Why Physical Activity Is Not Just About Your Body

Physical activity is good for your body but it's great for your mind, too. Research has shown that exercise releases chemicals in your brain that make you feel good – boosting your self-esteem, helping you concentrate, as well as sleep, look and feel better.

A few benefits of exercise are:

• Less tension, stress and mental fatigue
• A natural energy boost
• Improved sleep
• A sense of achievement
• Focus in life and motivation
• Less anger or frustration
• A healthy appetite
• Better social life
• Having fun

How active do I need to be?
Aim to do 30 minutes of moderate exercise five times a week. It may sound like a lot, but it isn’t as daunting as it first appears. 'Moderate exercise' means being energetic enough that you:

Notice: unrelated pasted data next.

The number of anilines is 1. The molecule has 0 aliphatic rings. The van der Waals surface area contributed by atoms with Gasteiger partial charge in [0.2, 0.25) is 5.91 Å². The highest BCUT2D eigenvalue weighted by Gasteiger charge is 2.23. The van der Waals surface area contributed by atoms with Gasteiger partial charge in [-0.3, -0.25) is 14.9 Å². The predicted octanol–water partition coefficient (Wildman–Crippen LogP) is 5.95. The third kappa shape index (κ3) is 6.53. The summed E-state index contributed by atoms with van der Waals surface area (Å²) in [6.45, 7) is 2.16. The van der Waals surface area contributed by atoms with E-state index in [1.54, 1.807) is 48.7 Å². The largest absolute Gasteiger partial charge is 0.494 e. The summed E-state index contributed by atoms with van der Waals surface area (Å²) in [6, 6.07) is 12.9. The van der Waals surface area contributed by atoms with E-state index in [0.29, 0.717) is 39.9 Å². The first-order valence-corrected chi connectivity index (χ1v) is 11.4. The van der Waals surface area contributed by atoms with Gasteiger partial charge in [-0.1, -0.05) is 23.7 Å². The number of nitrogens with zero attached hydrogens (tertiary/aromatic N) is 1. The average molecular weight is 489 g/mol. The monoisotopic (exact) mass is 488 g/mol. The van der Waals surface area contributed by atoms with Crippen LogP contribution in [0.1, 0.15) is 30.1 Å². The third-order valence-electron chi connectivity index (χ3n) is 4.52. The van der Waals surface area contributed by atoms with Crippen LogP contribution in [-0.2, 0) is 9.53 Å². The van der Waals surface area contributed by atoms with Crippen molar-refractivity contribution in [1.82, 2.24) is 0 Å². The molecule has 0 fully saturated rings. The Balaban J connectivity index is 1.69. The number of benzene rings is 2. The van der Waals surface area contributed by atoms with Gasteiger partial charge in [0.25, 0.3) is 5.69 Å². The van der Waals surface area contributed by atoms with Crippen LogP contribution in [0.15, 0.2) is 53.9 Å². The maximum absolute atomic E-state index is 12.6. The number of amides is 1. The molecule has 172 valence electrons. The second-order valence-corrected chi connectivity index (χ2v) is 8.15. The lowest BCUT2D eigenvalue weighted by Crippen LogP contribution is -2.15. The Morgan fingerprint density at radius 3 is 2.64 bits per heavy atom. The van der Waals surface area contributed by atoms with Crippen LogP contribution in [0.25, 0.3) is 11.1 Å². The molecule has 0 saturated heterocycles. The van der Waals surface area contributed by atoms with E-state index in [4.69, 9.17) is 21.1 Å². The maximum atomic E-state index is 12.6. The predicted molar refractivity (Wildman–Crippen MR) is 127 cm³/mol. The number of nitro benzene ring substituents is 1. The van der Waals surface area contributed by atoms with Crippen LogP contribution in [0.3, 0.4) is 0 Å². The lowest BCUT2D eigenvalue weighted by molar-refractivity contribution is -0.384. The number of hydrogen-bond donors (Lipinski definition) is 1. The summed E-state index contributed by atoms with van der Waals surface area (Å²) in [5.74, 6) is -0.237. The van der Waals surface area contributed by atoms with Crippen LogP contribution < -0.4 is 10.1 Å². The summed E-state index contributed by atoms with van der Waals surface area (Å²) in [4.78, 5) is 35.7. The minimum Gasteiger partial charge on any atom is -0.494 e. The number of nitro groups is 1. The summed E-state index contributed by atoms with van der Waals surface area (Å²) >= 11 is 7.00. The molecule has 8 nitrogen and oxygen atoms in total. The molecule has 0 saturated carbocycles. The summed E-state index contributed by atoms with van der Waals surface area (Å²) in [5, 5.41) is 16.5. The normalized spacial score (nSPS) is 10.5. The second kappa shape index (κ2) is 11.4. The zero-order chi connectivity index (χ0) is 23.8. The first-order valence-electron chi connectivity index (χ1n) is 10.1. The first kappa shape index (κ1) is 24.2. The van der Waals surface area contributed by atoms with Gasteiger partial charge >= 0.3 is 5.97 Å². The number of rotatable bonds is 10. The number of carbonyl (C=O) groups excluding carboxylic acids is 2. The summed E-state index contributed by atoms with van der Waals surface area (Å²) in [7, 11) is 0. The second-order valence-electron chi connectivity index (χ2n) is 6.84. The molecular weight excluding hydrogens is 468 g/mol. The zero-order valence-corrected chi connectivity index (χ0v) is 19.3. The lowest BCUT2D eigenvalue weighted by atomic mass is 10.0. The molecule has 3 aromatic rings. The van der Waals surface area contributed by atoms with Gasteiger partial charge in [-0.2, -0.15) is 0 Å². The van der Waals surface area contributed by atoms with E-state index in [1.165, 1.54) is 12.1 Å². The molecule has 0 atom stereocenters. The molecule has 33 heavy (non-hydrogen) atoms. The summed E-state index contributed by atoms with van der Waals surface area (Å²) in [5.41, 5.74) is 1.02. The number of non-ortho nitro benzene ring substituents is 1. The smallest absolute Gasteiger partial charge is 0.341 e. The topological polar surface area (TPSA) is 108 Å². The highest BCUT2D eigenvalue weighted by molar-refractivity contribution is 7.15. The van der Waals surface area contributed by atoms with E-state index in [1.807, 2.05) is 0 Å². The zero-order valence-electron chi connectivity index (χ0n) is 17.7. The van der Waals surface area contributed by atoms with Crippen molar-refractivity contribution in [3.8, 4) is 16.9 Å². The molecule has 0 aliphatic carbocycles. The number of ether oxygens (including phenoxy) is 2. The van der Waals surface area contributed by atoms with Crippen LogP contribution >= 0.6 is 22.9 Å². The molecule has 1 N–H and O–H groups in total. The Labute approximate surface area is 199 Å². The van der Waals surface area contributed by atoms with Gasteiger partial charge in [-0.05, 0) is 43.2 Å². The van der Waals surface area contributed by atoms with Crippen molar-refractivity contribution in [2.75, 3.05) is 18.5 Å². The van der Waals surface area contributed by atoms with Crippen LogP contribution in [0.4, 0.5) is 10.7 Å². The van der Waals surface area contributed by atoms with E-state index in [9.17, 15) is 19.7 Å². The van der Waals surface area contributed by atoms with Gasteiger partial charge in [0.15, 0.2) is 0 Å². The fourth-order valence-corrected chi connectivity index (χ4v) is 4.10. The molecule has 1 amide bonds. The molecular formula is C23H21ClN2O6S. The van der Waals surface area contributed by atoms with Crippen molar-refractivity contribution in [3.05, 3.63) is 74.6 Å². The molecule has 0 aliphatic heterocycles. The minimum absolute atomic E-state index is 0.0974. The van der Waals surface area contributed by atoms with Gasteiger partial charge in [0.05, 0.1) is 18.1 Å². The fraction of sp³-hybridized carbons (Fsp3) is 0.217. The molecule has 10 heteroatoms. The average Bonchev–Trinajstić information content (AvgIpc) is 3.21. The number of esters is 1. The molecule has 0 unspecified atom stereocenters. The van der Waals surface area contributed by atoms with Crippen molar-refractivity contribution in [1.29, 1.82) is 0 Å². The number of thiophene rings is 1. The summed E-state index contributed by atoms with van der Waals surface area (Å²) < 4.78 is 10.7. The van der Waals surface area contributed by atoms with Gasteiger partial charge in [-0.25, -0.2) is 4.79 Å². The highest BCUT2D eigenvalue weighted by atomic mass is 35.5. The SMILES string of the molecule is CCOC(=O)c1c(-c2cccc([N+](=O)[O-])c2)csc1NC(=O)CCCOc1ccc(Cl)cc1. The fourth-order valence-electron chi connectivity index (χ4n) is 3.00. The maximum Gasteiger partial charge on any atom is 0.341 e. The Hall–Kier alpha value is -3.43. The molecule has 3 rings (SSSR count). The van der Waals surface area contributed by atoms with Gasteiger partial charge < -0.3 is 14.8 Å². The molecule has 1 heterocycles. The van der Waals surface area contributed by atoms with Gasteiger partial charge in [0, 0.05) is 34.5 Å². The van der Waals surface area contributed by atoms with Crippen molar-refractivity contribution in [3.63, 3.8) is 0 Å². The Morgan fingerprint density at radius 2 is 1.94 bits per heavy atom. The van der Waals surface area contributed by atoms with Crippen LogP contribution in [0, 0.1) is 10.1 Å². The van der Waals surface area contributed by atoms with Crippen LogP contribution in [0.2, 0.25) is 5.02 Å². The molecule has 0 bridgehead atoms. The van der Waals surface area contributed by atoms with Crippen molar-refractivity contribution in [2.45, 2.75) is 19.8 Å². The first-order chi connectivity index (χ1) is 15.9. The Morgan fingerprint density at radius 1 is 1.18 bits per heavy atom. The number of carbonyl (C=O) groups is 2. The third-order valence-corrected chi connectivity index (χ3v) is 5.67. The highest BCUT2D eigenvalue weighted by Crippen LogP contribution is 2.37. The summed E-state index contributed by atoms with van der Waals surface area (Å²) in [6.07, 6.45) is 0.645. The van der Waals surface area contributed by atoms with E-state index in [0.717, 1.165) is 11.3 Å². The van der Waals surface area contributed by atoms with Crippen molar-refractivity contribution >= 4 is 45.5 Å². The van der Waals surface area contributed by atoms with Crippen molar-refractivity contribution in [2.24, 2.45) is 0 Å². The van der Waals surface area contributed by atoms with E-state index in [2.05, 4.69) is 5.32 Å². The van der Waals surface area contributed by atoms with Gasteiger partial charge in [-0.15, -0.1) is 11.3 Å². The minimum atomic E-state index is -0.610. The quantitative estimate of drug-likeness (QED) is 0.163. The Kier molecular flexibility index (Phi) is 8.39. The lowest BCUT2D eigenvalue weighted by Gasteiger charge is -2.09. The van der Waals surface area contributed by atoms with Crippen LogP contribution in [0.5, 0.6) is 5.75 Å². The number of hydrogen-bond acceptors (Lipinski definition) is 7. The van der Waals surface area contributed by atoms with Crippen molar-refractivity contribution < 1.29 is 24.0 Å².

• breathe a little heavier than normal, but aren’t out of breath
• feel warmer, but don’t end up hot and sweaty

Remember, you don’t have to jump in at the deep end. Build up slowly, at a pace that suits you. You might like to do 30 minutes per day, or you may prefer to split your time into two 15 minute sessions – it's entirely up to you!

Exercise helps prevent and improve a number of health problems, including high blood pressure, diabetes and arthritis. Research on anxiety, depression and exercise shows that the psychological and physical benefits of exercise can also help reduce anxiety and improve mood.

The links between anxiety, depression and exercise aren't entirely clear — but working out and other forms of physical activity can definitely ease symptoms of anxiety or depression and make you feel better. Exercise may also help keep anxiety and depression from coming back once you're feeling better.

The Trust is here to support you.
Ready to learn how?